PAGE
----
block of Clark Street. There were two immense used book stores in that
block, standing next to each other on the west side of the street. One
was named Central, the other Economy. One advertised six floors of books,
the other seven! They are indistinguishable in my memory. I don't even
remember which one had the Burroughs books at the top of the incredibly
tall (at least that's the way I remember it) staircase running up the side
wall of the building to the second floor. But up there, in whichever store
I was in, was a row of 3-shelf-high bookcases, fronted by an old burgundy
carpet runner on the squeaky wooden floor, containing tons and tons of
hard bound books by Edgar Rice Burroughs. And some of them weren't about
Tarzan either! Wow!
I would pull all the books which caught my eye that day off the shelves,
spread them out on the carpet runner, and read a page here, a dust jacket
blurb there, trying to decide which book was going to be the pick of the
day. That was the catch: I could only take one book home with me each trip.
Making that decision was really tough as I wanted them all!
In my second year of high school I met Don Kent, a senior, in my honors
biology class and discovered we were both readers of science fiction. He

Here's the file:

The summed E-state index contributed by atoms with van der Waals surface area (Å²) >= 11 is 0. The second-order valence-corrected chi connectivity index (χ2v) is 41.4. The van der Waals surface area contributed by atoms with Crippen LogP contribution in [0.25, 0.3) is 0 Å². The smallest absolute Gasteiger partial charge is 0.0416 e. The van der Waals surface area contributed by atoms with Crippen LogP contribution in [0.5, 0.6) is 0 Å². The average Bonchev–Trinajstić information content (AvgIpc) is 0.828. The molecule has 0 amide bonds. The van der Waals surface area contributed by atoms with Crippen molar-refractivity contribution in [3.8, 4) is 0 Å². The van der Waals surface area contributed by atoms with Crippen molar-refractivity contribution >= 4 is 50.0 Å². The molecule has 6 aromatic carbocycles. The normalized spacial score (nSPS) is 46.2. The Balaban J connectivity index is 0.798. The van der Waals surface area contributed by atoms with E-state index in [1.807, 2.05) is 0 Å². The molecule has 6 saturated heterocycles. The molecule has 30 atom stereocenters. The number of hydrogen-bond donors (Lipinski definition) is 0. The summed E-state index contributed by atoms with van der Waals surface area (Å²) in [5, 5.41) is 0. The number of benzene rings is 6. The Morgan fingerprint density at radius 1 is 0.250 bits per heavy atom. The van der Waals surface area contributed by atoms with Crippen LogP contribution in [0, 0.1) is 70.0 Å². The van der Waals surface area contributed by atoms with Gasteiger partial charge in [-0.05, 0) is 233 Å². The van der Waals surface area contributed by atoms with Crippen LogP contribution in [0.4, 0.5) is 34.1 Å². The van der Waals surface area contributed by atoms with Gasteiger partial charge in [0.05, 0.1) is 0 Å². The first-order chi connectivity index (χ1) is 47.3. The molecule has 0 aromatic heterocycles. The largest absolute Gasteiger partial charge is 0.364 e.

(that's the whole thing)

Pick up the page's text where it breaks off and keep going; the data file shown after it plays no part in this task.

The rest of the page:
had a collection of early sf pulp magazines that most collectors then as
well as now would give up their first-, second-, and third-born children
to possess. He also had quite a few beautiful hardbound Burroughs books
-- ERB Inc. first editions and G&D reprints -- in dust jackets. They
had been Christmas and birthday gifts to him from his aunt. Several of
them came to my house to live as birthday and Christmas gifts from him
to me. Don frequently had access to his father's car on Saturday afternoons
and every second or third Saturday we would go on a used book store crawl
all over the Chicago loop and north-northwest side. Don was on a first-name
basis with every single used book dealer in this area and soon I was too.
At one time there were eight used book dealers in the 400 North block of
Clark Street and many a Burroughs book was purchased by me in every single
one of them.
Indirectly, Don deserves the credit for introducing me to the Burroughs
Bibliophiles in 1963. He attended the World Science Fiction Convention
in Washington, D.C. that Labor Day weekend and wanted me to go with him.
My mother was scandalized. Let her 17-year-old daughter go in a car halfway
across the U.S. – alone with a boy! Never! So, off he went by himself to
a weekend of fun and frolic. Until he called me Sunday morning to gloat
about what a wonderful time he was having! My aunt answered the phone and
told him that I wasn't up to coming to the phone right then as my father
had just passed away. Don was shocked and spent the rest of the convention